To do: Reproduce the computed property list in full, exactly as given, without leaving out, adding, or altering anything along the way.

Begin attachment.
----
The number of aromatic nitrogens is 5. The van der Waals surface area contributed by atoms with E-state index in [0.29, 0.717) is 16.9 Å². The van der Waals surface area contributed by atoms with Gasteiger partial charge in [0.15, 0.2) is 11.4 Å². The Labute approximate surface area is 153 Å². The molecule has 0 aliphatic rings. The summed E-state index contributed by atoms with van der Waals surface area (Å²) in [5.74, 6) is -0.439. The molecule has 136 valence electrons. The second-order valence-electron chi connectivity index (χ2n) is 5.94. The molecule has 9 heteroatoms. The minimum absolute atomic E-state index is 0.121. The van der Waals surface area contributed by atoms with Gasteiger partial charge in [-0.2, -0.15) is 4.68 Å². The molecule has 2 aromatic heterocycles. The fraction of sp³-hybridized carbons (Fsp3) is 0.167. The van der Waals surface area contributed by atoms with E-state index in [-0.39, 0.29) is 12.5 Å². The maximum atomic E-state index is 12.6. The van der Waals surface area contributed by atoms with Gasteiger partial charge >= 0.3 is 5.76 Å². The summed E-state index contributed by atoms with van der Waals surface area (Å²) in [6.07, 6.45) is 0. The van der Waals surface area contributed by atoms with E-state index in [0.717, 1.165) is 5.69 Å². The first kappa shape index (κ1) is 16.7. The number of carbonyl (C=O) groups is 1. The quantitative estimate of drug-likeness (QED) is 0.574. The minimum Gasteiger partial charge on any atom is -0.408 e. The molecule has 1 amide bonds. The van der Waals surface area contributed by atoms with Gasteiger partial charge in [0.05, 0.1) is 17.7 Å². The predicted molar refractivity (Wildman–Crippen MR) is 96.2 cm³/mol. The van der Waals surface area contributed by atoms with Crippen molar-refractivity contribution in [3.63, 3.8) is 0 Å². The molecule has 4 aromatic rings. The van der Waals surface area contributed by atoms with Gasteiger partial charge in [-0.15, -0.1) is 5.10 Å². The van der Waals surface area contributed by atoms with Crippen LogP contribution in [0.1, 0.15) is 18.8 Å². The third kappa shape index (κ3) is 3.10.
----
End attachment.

The number of aromatic nitrogens is 5. The van der Waals surface area contributed by atoms with E-state index in [0.29, 0.717) is 16.9 Å². The van der Waals surface area contributed by atoms with Gasteiger partial charge in [0.15, 0.2) is 11.4 Å². The Labute approximate surface area is 153 Å². The molecule has 0 aliphatic rings. The summed E-state index contributed by atoms with van der Waals surface area (Å²) in [5.74, 6) is -0.439. The molecule has 136 valence electrons. The second-order valence-electron chi connectivity index (χ2n) is 5.94. The molecule has 9 heteroatoms. The minimum absolute atomic E-state index is 0.121. The van der Waals surface area contributed by atoms with Gasteiger partial charge in [-0.2, -0.15) is 4.68 Å². The molecule has 2 aromatic heterocycles. The fraction of sp³-hybridized carbons (Fsp3) is 0.167. The van der Waals surface area contributed by atoms with E-state index in [-0.39, 0.29) is 12.5 Å². The maximum atomic E-state index is 12.6. The van der Waals surface area contributed by atoms with Gasteiger partial charge >= 0.3 is 5.76 Å². The summed E-state index contributed by atoms with van der Waals surface area (Å²) in [6.07, 6.45) is 0. The van der Waals surface area contributed by atoms with E-state index in [0.717, 1.165) is 5.69 Å². The first kappa shape index (κ1) is 16.7. The number of carbonyl (C=O) groups is 1. The quantitative estimate of drug-likeness (QED) is 0.574. The minimum Gasteiger partial charge on any atom is -0.408 e. The molecule has 1 amide bonds. The van der Waals surface area contributed by atoms with Gasteiger partial charge in [0.05, 0.1) is 17.7 Å². The predicted molar refractivity (Wildman–Crippen MR) is 96.2 cm³/mol. The van der Waals surface area contributed by atoms with Crippen molar-refractivity contribution in [3.63, 3.8) is 0 Å². The molecule has 4 aromatic rings. The van der Waals surface area contributed by atoms with Gasteiger partial charge in [-0.15, -0.1) is 5.10 Å². The van der Waals surface area contributed by atoms with Crippen LogP contribution in [0.1, 0.15) is 18.8 Å². The third kappa shape index (κ3) is 3.10.